Presentation on theme: "The Jazz Age 1920-1929. Section I: Time of Turmoil Essential Question: How did prejudice and labor strife affect the nation following World War I?"— Presentation transcript:
The Jazz Age
Section I: Time of Turmoil Essential Question: How did prejudice and labor strife affect the nation following World War I?
Fear of Radicalism Events after WWI made some Americans intolerant of immigrants and foreign ideas America was tired of war and wanted to return to normal life Therefore, skeptical of foreigners Russian Revolution Bolsheviks were attempting to overthrow the capitalist system Americans feared this was a threat
Fear of Radicalism (cont) The Red Scare Fear of “Reds” (Communists) Over 10,000 people arrested as suspected communists A few hundred deported Many released for lack of evidence Also included a fear of anarchists Believed there should be no government Sacco and Vanzetti Nicola Sacco and Bartolomeo Vanzetti were Italian immigrants and anarchists Accused of killing 2 men during a robbery in Massachusetts Convicted and sentenced to death Some felt it was a prejudiced case against immigrants, others felt they were guilty
Labor and Racial Strife The 1920s brought increased labor unrest and racial tensions, often marked by violence. After WWI, industrial workers strike to get better wages Many Americans blamed Bolsheviks for American unrest Racial tensions were also increasing at this time
Labor Strife (cont) Sept. 1919, about 350,000 steel workers went on strike Demanded increase in wages and 8 hour work day Steel companies accused strikers of being “Red Agitators” Cost the strikers public support (forced the end of the strike) 18 strikers died in a riot in Gary, Indiana Boston police officers went on strike for the right to form a union This angered many Americans Governor at the time, Calvin Coolidge, sent out the National Guard to end the strike Resulted in the entire police force being fired Many workers did not join labor unions because they thought it was too radical Led to a sharp decline in union membership throughout the 1920s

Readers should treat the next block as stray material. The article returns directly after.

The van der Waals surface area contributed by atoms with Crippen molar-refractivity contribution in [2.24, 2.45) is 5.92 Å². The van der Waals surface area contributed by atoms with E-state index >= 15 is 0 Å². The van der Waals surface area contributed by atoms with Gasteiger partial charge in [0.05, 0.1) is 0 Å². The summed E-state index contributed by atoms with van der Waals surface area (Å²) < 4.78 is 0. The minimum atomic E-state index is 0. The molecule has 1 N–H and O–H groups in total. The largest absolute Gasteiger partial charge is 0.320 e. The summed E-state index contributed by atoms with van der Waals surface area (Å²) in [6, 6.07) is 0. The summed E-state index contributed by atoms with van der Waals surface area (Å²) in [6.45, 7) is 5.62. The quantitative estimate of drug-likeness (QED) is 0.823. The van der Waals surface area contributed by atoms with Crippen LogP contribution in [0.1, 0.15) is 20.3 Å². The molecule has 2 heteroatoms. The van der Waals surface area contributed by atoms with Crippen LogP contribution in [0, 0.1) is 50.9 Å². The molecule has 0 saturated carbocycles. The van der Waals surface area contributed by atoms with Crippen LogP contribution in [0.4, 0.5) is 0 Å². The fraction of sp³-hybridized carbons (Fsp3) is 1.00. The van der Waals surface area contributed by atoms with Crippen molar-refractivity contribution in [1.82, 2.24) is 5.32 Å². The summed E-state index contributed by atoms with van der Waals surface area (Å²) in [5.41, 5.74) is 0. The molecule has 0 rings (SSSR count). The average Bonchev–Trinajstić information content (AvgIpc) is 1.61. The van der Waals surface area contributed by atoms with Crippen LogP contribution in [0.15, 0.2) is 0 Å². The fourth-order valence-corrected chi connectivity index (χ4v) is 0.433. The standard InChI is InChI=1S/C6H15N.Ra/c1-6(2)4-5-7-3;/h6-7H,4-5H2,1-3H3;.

A. Phillip Randolph Labor leader and Civil Rights Activist Worked tirelessly for more than a decade to win union recognition for his group Brotherhood of Sleeping Car Porters Began to grow in the 1930s when the government began to encourage unions “Freedom is never given; it is won. And the negro people must win their freedom… This involves struggle, continuous struggle.” Helped organize the March on Washington with Martin Luther King Jr.
Racial Unrest In 1919, racial tensions led to violence More than 70 African Americans lynched in the South In Chicago, a riot broke out after a group of whites stoned an African American child swimming in Lake Michigan Boy drowned and set off the riots For 2 weeks, gangs roamed streets attacking each other and burning buildings Left 15 whites and 23 African Americans dead and more than 500 people injured African Americans turn to Marcus Garvey for answers Powerful leader who opposed integration Supported “Back to Africa” movement Program where African Americans would create their own country in Africa Founded Universal Negro Improvement Association (UNIA)
Section I Review Answer the following questions in your notes (I will include this in your notebook check): 1. What was the outcome of the Boston Police strike of 1919? 2. What was the UNIA? What was its purpose? 3. Why did Americans fear anarchists? What did Americans expect to happen? 4. How did prejudice and labor strife affect the nation following WWI? (paragraph)
Section 2: Desire for Normalcy Essential Question: In what ways did the election of Harding and Coolidge reflect America’s changing mood?
Harding and Coolidge The Harding and Coolidge administrations favored business and wanted a smaller government. Harding promised a return to “normalcy”, which was exactly what Americans wanted to hear Americans thought this would mean an end to foreign turmoil Harding and running mate, Coolidge, won by a landslide in 1920 (This was the first Presidential election where women could vote) Ran against James Cox (running mate FDR)
Scandals President Harding gave many government jobs to his buddies, nicknamed the Ohio Gang Many of these men were unqualified; some turned out to be corrupt Biggest scandal was the Teapot Dome Scandal involving Albert Fall, Secretary of the Interior In 1922, Fall leased government oil reserves in California and Wyoming to owners of 2 oil companies in exchange for over $400,000 Fall was convicted of bribery and became the first official cabinet member to go to prison Though President Harding was not personally involved in any of the scandals, it tarnished his presidency Harding took a trip to escape all of the mess and became ill, suffered a heart attack, and died while on that trip.